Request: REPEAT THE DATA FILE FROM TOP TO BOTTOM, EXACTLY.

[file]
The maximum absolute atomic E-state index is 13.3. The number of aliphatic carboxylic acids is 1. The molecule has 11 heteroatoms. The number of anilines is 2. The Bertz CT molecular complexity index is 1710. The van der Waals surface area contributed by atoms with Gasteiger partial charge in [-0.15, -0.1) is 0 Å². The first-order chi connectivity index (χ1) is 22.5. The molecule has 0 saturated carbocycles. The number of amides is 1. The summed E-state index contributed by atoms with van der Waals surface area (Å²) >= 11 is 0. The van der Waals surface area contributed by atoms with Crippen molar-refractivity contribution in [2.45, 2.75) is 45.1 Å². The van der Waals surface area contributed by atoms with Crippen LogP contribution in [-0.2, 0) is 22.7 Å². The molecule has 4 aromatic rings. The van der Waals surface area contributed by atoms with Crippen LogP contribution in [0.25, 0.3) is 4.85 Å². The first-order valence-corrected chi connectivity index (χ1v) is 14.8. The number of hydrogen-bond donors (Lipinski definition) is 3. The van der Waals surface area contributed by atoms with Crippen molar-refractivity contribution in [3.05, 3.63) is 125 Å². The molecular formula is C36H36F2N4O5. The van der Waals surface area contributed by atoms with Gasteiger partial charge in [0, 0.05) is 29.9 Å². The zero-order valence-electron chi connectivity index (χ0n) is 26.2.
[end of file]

The maximum absolute atomic E-state index is 13.3. The number of aliphatic carboxylic acids is 1. The molecule has 11 heteroatoms. The number of anilines is 2. The Bertz CT molecular complexity index is 1710. The van der Waals surface area contributed by atoms with Gasteiger partial charge in [-0.15, -0.1) is 0 Å². The first-order chi connectivity index (χ1) is 22.5. The molecule has 0 saturated carbocycles. The number of amides is 1. The summed E-state index contributed by atoms with van der Waals surface area (Å²) >= 11 is 0. The van der Waals surface area contributed by atoms with Crippen molar-refractivity contribution in [2.45, 2.75) is 45.1 Å². The van der Waals surface area contributed by atoms with Crippen LogP contribution in [-0.2, 0) is 22.7 Å². The molecule has 4 aromatic rings. The van der Waals surface area contributed by atoms with Crippen LogP contribution in [0.25, 0.3) is 4.85 Å². The first-order valence-corrected chi connectivity index (χ1v) is 14.8. The number of hydrogen-bond donors (Lipinski definition) is 3. The van der Waals surface area contributed by atoms with Crippen molar-refractivity contribution in [3.05, 3.63) is 125 Å². The molecular formula is C36H36F2N4O5. The van der Waals surface area contributed by atoms with Gasteiger partial charge in [0, 0.05) is 29.9 Å². The zero-order valence-electron chi connectivity index (χ0n) is 26.2.